This year’s colloquium is being held at the University of Western Sydney, hosted by the Institute for Culture & Society and the School of Social Sciences & Psychology. The conference conveners are Professor Stephen Tomsen and George (Kev) Dertadian from the University of Western Sydney. A conference organising committee, comprised of key researchers in the field of dangerous consumptions, will assist with the organisation of the event.

Call for Papers closes October 1, 2013

The conveners invite abstracts of up to 250 words proposing papers for the colloquium. Abstracts should include the title of the proposed paper, the name and email address of author(s), and if applicable any institutional affiliation. Abstracts can address any aspect of dangerous consumption, with preference given to papers informed by a social or critical theory perspective. The organising committee will review the suitability of the paper, with authors advised of the status of their paper by the 15th of October.

After the event the conveners intend to invite speakers to submit a written version of their papers for a proposed refereed conference proceedings.

Abstracts should be sent in the body of an email to George (Kev) Dertadian –
g.dertadian@uws.edu.au

Please use DC 11 in the subject line.

Registration
The cost for attendees with full-time employment is $120 (inclusive of 2 days registration, lunch & refreshments). An online payment system will be available shortly.

TASA conference 2013 – themed CS streams

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The date is set and paper submissions are now open for this year’s annual TASA conference. This year is very special as we are celebrating 50 years of Australian Sociology under the theme Reflections, Intersections and Aspirations.

You have until June 22 to submit your 3000 word papers for peer review. Head to the conference website for more information.

In recent years the Cultural Sociology stream at the annual TASA conferences has been one of the most popular and well attended streams; something we are very proud of as leaders of this group. We want to do everything we can to continue to make the Cultural Sociology stream as relevant to your interests as possible. Therefore, this year, we will theme our sessions in advance. And, we want to give you the chance to have a say in deciding on the topics for the themed streams.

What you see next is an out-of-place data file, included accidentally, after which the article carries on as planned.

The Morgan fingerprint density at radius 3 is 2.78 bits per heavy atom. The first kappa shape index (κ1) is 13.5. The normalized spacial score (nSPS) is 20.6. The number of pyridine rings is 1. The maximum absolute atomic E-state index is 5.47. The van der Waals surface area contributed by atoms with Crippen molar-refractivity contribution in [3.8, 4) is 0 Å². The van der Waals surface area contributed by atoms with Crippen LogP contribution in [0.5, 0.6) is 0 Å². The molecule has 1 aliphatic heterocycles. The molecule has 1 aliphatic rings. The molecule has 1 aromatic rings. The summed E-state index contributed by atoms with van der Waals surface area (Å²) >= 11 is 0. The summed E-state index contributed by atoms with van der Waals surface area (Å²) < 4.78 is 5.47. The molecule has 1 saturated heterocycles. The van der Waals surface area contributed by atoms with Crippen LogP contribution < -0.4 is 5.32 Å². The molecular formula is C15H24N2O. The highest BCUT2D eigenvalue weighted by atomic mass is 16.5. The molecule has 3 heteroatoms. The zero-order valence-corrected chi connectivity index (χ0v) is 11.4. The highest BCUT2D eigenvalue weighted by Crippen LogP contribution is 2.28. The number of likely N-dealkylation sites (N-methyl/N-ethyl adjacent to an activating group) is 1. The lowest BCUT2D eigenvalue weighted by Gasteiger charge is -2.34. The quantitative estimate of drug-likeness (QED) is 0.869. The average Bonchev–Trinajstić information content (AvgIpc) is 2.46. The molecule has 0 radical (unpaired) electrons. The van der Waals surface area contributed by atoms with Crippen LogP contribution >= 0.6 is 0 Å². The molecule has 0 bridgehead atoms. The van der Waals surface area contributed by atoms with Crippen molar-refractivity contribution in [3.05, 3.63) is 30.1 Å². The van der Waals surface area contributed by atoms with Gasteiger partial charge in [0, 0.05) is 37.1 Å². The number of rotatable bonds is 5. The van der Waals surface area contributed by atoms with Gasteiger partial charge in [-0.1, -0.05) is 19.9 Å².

Please let us know what topics and themes you would like to present on, and would be interested in hearing others speak about. You could also suggest a group of presenters for your theme. Talk to your colleagues and get them involved! Please let us know in the comments below or send an email to Theresa at t.sauter@qut.edu.au with your ideas and suggestions.

After we have collected some ideas we will do a mini CfP within our stream which will give you the option to submit your papers to a targeted theme that will be represented in the CS stream at the conference. Note: of course we welcome any CS related papers. We will equally consider submissions that do not explicitly state a theme and fit them into the conference schedule.

This new initiative will enable you to have more of an input and shape your conference experience. Please also share this idea with your colleagues and invite them to submit their ideas for streams and papers to attend the TASA conference.

We look forward to hearing your ideas!

Publications on knowledge work and policy discourses

Some interesting recent publications co-authored by CS group members: